Audio Research DAC9 Digital-To-Analog Converter
This past summer I was in a showroom auditioning a new line of speakers that included a system that was made up of mostly Audio Research components. Even though I heard four other products from that same line of speakers that day, it was their smallest model that impressed me the most. As it just so happens, this system included the Audio Research DAC9 digital-to-analog converter that is the focus of this review.
I heard Audio Research's DAC9 within other systems that day, too, and I was so impressed that the next day I sent a request to obtain a review sample. Those who know me are aware that I'm mostly an analog kind of guy, and to have a music epiphany that included a digital component surprised me. Although the DAC9 had already been on the market for a while, the part of my brain that controls, or at least tries to control, my audiophile fantasies that included a picture of this converter in my system, auditioning it for review.
The problem was that Audio Research's DAC9 is a very popular component. I had to wait a while before a sample was available for me to review, which wasn't until the winter of 2019. As they say, good things come to those who wait.
Audio Research designed two separate data paths to the DAC9's converters, one for the PCM files that can decode the signals up to 384kHz sample rates, and the other to handle serial DSD files at 1x and 2x DSD clock rates. This ensures that the conversion of the signal is free of distortion errors, and which pretty much guarantees "sonic purity". The DAC9's PCM native sample rate is upsampled to 384kHz, and there are also selectable digital filters available for all the incoming digital signals.
The DAC9 has an asynchronous USB input, which I used for most of the review period, with four other "galvanically isolated" inputs including, RCA (coax), BNC, AES/EBU, and TosLink. Audio Research claims that they pioneered implementing quad D-A converters with each channel using dual stereo DACs running in mono and provides a balanced digital signal. They say that this architecture increases the component's dynamic range and at the same time lowers the noise floor.
Below its easy to read vacuum fluorescent display on the front panel are 6 push-buttons – power on/off, menu, option (used with a menu), enter (used with a menu), input, and mute.
The DAC9's remote also has all the front panel controls, along with six controls that are accessible only with the remote. The first one of these is its "Hours" button, which displays the total accumulated hours of operation. This can come in handy because Audio Research recommends changing the vacuum tubes after their approximate 4,000-hour life-span, so this display will count these hours off for the user. On the remote is also the "Input" selector, a "Display Brightness" adjustment, "Upsampling" (for PCM signals), "Invert", so absolute phase can be switched between 'normal' (in-phase) and 'invert' (180° inversion), and "Filter" (fast and slow).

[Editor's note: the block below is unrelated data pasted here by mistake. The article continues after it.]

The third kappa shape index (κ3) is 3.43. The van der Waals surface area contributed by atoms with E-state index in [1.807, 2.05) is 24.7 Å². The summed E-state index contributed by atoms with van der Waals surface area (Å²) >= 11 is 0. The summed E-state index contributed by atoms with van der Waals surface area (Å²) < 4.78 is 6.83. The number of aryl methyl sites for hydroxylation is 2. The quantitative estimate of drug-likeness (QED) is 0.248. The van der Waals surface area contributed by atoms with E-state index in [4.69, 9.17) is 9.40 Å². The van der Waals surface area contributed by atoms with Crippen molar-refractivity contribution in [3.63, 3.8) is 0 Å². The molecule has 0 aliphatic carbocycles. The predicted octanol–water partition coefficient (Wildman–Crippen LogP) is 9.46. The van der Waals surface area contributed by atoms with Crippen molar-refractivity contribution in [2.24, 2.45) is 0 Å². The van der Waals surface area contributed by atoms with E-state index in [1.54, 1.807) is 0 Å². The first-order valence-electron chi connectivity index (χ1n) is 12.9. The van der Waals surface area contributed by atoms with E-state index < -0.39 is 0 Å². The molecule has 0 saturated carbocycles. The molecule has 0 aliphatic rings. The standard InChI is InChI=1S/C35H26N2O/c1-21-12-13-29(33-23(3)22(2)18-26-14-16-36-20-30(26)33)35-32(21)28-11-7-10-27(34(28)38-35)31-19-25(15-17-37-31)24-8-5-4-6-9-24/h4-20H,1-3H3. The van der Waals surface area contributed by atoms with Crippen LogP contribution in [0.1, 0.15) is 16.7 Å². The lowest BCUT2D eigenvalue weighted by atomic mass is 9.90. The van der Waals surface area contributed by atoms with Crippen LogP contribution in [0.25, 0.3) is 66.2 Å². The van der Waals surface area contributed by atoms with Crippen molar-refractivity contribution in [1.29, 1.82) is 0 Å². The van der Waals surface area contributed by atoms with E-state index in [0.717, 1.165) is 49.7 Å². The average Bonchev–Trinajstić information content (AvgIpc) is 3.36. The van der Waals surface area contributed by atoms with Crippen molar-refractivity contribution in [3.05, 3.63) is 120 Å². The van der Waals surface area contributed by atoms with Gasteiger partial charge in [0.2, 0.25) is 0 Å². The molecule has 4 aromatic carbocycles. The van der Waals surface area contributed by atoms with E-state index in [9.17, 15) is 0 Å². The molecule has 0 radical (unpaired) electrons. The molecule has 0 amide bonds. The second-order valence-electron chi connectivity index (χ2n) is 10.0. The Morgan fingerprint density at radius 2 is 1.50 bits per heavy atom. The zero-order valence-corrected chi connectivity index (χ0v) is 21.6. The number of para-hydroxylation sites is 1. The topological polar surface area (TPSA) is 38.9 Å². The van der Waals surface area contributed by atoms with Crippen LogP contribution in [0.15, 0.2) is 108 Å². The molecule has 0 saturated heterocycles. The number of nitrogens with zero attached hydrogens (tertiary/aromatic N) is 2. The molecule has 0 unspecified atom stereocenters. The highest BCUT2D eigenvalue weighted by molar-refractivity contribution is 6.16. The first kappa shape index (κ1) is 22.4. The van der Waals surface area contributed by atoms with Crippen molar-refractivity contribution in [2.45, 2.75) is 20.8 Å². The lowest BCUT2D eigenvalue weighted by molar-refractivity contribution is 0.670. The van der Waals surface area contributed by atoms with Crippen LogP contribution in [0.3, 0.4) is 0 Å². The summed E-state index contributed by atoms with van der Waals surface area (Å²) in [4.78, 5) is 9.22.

The DAC9 is a full-function, modern DAC. It is certainly nice that the DAC9 digital-to-analog converter decodes most current formats with "state-of-the-art vacuum tube technology", but to me, the manufacturer can tout any design elements it wishes, but the most important thing about any component will end up being its sound quality.
I connected the DAC9's analog output to the Nagra Classic Preamp, which was connected to the Pass Laboratories X250.8 power amplifier. The amp's speaker outputs were connected to a pair of Sound Lab Majestic 545 electrostatic speakers. Even though Sound Lab claims that these speakers are full-range (their specifications say that they reach to 32 Hz (+/-3dB) in the bass), I augmented them with two SVSound SB16-Ultra subwoofers that each has a single 16" driver, an internal power amp that puts out 1500 Watts, and is rated to a subsonic 16 Hz (+/-3dB).
The speaker cable, USB cable, digital cable, and all the interconnects in the system were made by Kimber Kable, which I reviewed at the end of last year, their Carbon 8 interconnects, Carbon 18 XL speaker cables, Ascent power cables, and Select Copper USB cable. Speaking of power cables, the listening room has two dedicated power lines that run straight to our home's circuit box in the basement. However, much of the front-end equipment uses a battery power supply, the Goal Zero's Yeti 400, while the power amp uses a separate, more powerful batter power supply, the Goal Zero Yeti 1000. I only use the power amplifier's battery power during the daylight hours, other times the power amp is plugged directly into the wall receptacle made by Virtual Dynamics. Even with the battery power supplies, there were still some more power cables, such as those coming from the subwoofers that were connected to a Chang Lightspeed ISO 9300 power supply that was plugged into the wall outlet.